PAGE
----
Poking around the VEIL-RFID issue

23 Feb

My excitement over Kathryn Cramer’s “what-if?” regarding the potential uses of Video Encoded Invisible Light (VEIL) by the entertainment industry was tempered by phule77, who very reasonably asked, “How much of this is FUD, and how much of it is a real concern (as in, likely to come to pass, rather than just mucking about in the background)?”

(Quick recap: VEIL is the super-sekrit technology proposed as a required standard for all digital recording devices. VEIL would supposedly prevent us from using them to do crazy things like…record stuff. There’s a bill in Congress right now.)

First off, as a marketing copywriter, I recognize the undeniable value of FUD in getting one’s message across. Asking, “Is the government secretly handing control of your computer over to the entertainment industry?” is an excellent way of alerting people to what’s going on and getting them engaged with the issues.

Phule’s comment led me to read the patent application Kathryn relates to the proposed analog hole-plugging standard in order to create her hypothetical “subdermal content-controlling chip” that I described in my last post. I can see the connections she’s making, but as to how likely they are to happen – I think it may be a stretch. RFID is certainly not part of the proposed legislation, and I suspect she’s using it as a way to get us to think seriously about the implications of VEIL.

The invention, as near as I can make out, works as follows:

  • You have video over here, and location data obtained through Global Positioning Systems (GPS) over here.
  • It would be nice if there were a way to combine the two, so that you could tell exactly where a given video was shot. The potential commercial and military applications of this ought to be obvious.
  • There are ways to encode data streams in video signals. These data streams can be read and processed by external devices, which then do something with the information. A recent Batman-themed toy, for example, acts as a modern day Little Orphan Annie Decoder Ring by turning data it receives during a Batman cartoon on the television into special messages, images, unlock codes, and other goodies for the toy’s user.
  • This invention encodes GPS data in recorded video.

That’s what I get from it. Now, if you have any interest in reading the rest of this, I strongly urge you to also read Kathryn’s post, because I’m going to attempt to edit her train of thought for brevity’s sake and I don’t want to unintentionally misrepresent her.

  • Assume that the user is chipped and not just the devices, then consider the implications of a mandatory VEIL standard combined with embedding device positional data in video signals.
  • Why assume that the user is chipped?
  • Human Radio Frequency Identification (RFID) is already on the table. Wikipedia: “Cincinnati video surveillance company CityWatcher.com now requires employees to use VeriChip human implantable RFID microchips to enter a secure data center.” (NOTE: confirmed, though this solution doesn’t appear to be as secure as they’d hoped.)
  • What appears on the screen of your computer is a video signal. Therefore:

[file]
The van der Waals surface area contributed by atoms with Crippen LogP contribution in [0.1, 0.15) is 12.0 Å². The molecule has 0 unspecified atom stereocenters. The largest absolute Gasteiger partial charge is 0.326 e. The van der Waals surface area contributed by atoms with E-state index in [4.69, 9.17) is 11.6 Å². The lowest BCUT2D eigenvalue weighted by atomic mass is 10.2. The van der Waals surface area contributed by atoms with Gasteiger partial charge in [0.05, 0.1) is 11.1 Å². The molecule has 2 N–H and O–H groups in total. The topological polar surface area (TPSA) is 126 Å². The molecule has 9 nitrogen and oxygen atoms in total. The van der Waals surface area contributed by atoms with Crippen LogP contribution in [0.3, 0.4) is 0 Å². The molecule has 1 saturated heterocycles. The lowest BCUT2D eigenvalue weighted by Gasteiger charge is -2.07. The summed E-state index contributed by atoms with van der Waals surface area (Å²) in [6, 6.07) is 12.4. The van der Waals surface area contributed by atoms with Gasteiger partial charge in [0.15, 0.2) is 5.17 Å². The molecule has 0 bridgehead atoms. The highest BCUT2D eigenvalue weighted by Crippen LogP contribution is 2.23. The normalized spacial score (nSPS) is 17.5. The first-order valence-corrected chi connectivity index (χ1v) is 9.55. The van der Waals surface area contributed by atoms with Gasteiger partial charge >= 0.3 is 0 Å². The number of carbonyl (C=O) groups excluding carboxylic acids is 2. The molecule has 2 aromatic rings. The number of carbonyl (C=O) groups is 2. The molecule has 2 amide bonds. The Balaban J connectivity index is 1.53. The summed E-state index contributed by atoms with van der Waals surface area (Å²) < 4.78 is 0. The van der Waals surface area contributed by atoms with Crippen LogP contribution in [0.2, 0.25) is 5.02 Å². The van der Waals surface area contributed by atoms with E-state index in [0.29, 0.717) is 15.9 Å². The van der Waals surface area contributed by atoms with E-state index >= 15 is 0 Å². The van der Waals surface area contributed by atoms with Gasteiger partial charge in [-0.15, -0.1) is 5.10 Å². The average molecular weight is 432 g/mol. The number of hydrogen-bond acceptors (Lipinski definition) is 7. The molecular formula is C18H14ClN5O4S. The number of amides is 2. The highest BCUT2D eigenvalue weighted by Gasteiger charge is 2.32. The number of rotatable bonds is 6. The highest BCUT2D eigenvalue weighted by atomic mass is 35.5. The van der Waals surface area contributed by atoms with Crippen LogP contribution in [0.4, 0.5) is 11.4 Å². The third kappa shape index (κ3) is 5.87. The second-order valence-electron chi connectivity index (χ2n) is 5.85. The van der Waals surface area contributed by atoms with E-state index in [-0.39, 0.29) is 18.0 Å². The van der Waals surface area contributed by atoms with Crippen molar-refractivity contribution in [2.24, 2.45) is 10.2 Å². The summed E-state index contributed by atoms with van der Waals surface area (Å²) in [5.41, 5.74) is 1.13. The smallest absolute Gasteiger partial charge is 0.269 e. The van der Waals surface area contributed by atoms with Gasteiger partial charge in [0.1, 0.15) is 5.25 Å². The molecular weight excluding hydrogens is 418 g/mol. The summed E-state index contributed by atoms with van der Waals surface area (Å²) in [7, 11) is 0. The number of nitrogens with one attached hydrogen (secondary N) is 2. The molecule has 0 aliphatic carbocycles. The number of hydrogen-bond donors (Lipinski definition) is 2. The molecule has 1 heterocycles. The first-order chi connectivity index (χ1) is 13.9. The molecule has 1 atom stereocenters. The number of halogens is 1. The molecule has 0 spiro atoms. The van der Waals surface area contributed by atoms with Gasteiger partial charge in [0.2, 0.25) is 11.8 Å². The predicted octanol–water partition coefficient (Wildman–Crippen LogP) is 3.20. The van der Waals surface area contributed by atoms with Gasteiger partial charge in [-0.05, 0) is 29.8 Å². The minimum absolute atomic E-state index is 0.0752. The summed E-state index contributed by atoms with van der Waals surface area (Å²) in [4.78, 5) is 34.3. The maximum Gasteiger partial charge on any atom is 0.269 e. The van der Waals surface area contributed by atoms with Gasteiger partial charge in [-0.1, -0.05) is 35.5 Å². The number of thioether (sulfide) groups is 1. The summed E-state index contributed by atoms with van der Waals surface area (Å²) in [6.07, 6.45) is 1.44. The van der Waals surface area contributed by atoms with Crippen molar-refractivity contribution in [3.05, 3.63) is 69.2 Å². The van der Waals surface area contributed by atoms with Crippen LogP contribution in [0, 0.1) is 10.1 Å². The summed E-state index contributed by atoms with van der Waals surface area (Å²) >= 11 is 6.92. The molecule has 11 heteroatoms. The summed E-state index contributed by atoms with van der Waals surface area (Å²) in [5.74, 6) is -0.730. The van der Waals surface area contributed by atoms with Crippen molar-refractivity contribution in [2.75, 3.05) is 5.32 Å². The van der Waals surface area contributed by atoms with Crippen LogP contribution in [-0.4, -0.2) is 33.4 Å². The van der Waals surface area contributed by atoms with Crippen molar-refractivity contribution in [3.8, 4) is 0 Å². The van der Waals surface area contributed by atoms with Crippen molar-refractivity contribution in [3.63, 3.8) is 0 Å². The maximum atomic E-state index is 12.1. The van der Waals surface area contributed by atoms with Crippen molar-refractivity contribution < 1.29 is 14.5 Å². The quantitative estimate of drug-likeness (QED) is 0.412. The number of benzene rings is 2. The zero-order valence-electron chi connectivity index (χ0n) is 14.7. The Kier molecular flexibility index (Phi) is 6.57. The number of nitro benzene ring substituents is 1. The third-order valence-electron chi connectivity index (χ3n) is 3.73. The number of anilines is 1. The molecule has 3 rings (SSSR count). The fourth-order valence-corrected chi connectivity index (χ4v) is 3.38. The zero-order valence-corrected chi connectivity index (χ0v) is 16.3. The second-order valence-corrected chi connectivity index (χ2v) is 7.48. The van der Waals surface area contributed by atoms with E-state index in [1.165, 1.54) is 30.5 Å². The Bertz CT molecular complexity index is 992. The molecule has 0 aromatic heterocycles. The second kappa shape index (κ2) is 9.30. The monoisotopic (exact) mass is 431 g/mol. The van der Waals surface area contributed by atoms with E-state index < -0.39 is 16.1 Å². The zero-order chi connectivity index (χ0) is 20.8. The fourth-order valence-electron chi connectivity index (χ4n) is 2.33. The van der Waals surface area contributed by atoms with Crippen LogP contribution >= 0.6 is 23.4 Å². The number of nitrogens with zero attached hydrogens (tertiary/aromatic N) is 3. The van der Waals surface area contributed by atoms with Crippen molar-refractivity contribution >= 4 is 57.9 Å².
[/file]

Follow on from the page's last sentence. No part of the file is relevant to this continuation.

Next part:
• Control of that signal is control of the reality coming in through the computer, tailored (assuming RFID-embedded users) to a specific user or set of users in proximity to the device.
  • Extrapolate a mandatory system for controlling video signals which can tell how close you are to a device and can read your RFID chip.
  • Great system for keeping kids out of online smut, yes?
  • Given this, other pieces of consumer electronics might also read this chip as part of a consumer-level watermarking process.
  • Further extrapolation: As part of an extended VEIL system, the possibility of video cameras watermarking your video and photos with the IDs of everyone nearby when something was recorded (NOTE: I could see the value of this to consumers. Most folks I know choose to display the date and time in their home videos, and writing names and dates on the backs of photos is very common.)
  • Is this unfair, given that the technology evolved to make toys interact with the television?
  • Answer: This is not restricted to toys. It’s about mandating a potentially repressive standard in the US for which the entertainment industry will provide munificent R&D money. (NOTE: that, I think, is the key statement that links the entertainment industry with the patent application. However, the patent application doesn’t mention RFID, nor can I find mention of RFID in descriptions of how VEIL works. I don’t know what the device sensors that read the data encoded using VEIL are exactly – maybe they’re RFID, maybe they’re made of delicious processed meat product. Dammit Jim, I’m a doctor, not a cocktail waitress!)
  • The secrecy surrounding the VEIL technology gives us no reason to believe that it would function at the most basic level advertised, securing “content” for “content providers” and defending it against “piracy.”
  • Therefore, we need to take a close look at what those patents actually describe.

Hear, hear!

By the way, the discussion about my last post led me to believe that using RFID to block access by “pirates” to protected content delivered through computers and televisions isn’t feasible. Imagine, my friends said, a blocked user walking into a bar – suddenly the TV screen goes dark. I also realized that protecting kids from adult content would interfere with the ability of the adults in the household to view that content. If Timmy gets up in the middle of the night for a drink of water, suddenly Cinemax switches off and the Disney channel comes on. It would be too big of a pain in the ass.

I bet some people might like to see it implemented in prisons, though. Say, a chip that prevents a convicted sexual predator from accessing the Internet while in prison. Or even after they’re paroled…

Tags: , , ,

%d bloggers like this: